Everyone starts thinking about the improvements they can make to the system and that contributes to the success of the team. Bringing all your teams together would break the silos that may be there. There is a nice preso on team mindsets by Linda Rising here.

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The methodology you are using is called ScrumBut.
http://www.scrum.org/ScrumBut

As for me that is fine to make any modifications to Scrum in order to gain more comfortable environment for the team. But, after you did those modifications – just don’t call it Scrum anymore.

We used to follow Scrum process on our project. The experience was horrible. Then during a year we did a lot of modifications. We still have retrospectives, (ad-hock) planning meetings, two-week sprints, small backlog, demo at the end of the sprint. We do not measure velocity and we have additional sprints for regression testing and bug fixing. We joined Demo and retrospective together.

As a tester, I have no chance to perform deep testing for the feature that was completed 2 hours before final demo, so I am saying about that on Demo+Retrospective meeting. I am usually taking those testing days from next sprint.

That’s not Scrum, but that works for us.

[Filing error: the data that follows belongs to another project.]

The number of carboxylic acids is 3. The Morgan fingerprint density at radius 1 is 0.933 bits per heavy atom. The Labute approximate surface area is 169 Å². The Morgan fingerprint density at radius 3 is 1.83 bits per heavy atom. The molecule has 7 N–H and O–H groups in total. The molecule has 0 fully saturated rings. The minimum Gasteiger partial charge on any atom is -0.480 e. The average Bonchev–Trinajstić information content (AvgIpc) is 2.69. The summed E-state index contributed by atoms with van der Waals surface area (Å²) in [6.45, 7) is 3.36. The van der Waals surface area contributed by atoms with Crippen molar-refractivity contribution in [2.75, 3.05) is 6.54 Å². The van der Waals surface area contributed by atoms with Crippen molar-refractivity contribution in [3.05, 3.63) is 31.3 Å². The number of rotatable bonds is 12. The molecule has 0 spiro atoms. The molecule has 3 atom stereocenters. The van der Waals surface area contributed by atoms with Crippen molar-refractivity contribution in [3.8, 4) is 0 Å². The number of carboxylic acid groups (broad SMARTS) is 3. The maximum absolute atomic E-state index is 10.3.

• 1
    At scrum.org we no longer support the term ScrumBut as many people see it as a form of elitism and it normally portrays the wrong attitudes. Today we rather have people on the journey to doing Scrum and help them through their challenges, instead of isolating them saying "That's ScrumBut!" and use coaching techniques to help bring about change. – Brett Maytom PST Aug 29 '13 at 23:39
  • +1 for actually linking a Scrum reference. Despite what Mr. Maytom says, the link still exists and is an important concept. For future reference to others, the authoritative definition of Scrum: The Scrum Guide – Alan Larimer Oct 30 '17 at 13:18
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Expanding on what @NightMan and @Nikhil Gupta wrote in their answers: it might be very counter-intuitive to you and your team, but bring them all together as one team and work on one Sprint.

Yes, it will be rough at the beginning, but you will build sense of common goal and most of all you will start to improve your organization.

Some of example areas that will change/improve:

QA

Problem: we cannot do this during the same Sprint as we're done coding 10 minutes before Sprint ends. Solution: Introduce test automation, developers and testeres from the very beginning of coding of particular Backlog Item also automate testing as there is hardly any way to get enough time to do testing during the Sprint. Long term you will have huge productivity benefit out of it.

Administrators/DBAs

Problem: We cannot put our DBA as part of Scrum team, he/she is "shared resource". Solution: Include them even partially in the team and let them pair with other team members, over time they will start to pick up part of their skillset and won't be relying that much of one particular person.


Bottom line is: get them as one team, try it and you'll be surprised how much you will benefit of it.

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I've run very similar teams before and what I've found is incredibly vital is to have all roles work as the same team.